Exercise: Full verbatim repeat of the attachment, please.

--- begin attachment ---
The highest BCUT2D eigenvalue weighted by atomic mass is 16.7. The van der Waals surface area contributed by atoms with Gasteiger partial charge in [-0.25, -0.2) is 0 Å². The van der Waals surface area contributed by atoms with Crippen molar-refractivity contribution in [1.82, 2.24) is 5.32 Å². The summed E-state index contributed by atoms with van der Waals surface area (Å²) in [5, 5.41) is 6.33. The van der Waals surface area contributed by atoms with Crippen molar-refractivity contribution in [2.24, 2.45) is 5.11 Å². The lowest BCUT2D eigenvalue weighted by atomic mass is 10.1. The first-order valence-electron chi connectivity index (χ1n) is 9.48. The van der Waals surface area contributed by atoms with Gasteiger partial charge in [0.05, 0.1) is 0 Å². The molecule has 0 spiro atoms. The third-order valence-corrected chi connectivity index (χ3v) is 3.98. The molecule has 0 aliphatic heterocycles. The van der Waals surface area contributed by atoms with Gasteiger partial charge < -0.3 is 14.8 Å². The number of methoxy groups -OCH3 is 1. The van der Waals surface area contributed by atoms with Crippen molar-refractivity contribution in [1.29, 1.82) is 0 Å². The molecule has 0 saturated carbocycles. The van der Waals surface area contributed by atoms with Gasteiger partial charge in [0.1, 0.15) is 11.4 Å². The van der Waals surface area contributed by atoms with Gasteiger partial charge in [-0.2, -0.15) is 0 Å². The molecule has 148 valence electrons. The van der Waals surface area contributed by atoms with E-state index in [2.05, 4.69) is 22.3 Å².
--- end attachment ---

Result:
The highest BCUT2D eigenvalue weighted by atomic mass is 16.7. The van der Waals surface area contributed by atoms with Gasteiger partial charge in [-0.25, -0.2) is 0 Å². The van der Waals surface area contributed by atoms with Crippen molar-refractivity contribution in [1.82, 2.24) is 5.32 Å². The summed E-state index contributed by atoms with van der Waals surface area (Å²) in [5, 5.41) is 6.33. The van der Waals surface area contributed by atoms with Crippen molar-refractivity contribution in [2.24, 2.45) is 5.11 Å². The lowest BCUT2D eigenvalue weighted by atomic mass is 10.1. The first-order valence-electron chi connectivity index (χ1n) is 9.48. The van der Waals surface area contributed by atoms with Gasteiger partial charge in [0.05, 0.1) is 0 Å². The molecule has 0 spiro atoms. The third-order valence-corrected chi connectivity index (χ3v) is 3.98. The molecule has 0 aliphatic heterocycles. The van der Waals surface area contributed by atoms with Gasteiger partial charge < -0.3 is 14.8 Å². The number of methoxy groups -OCH3 is 1. The van der Waals surface area contributed by atoms with Crippen molar-refractivity contribution in [1.29, 1.82) is 0 Å². The molecule has 0 saturated carbocycles. The van der Waals surface area contributed by atoms with Gasteiger partial charge in [0.1, 0.15) is 11.4 Å². The van der Waals surface area contributed by atoms with Gasteiger partial charge in [-0.2, -0.15) is 0 Å². The molecule has 148 valence electrons. The van der Waals surface area contributed by atoms with E-state index in [2.05, 4.69) is 22.3 Å².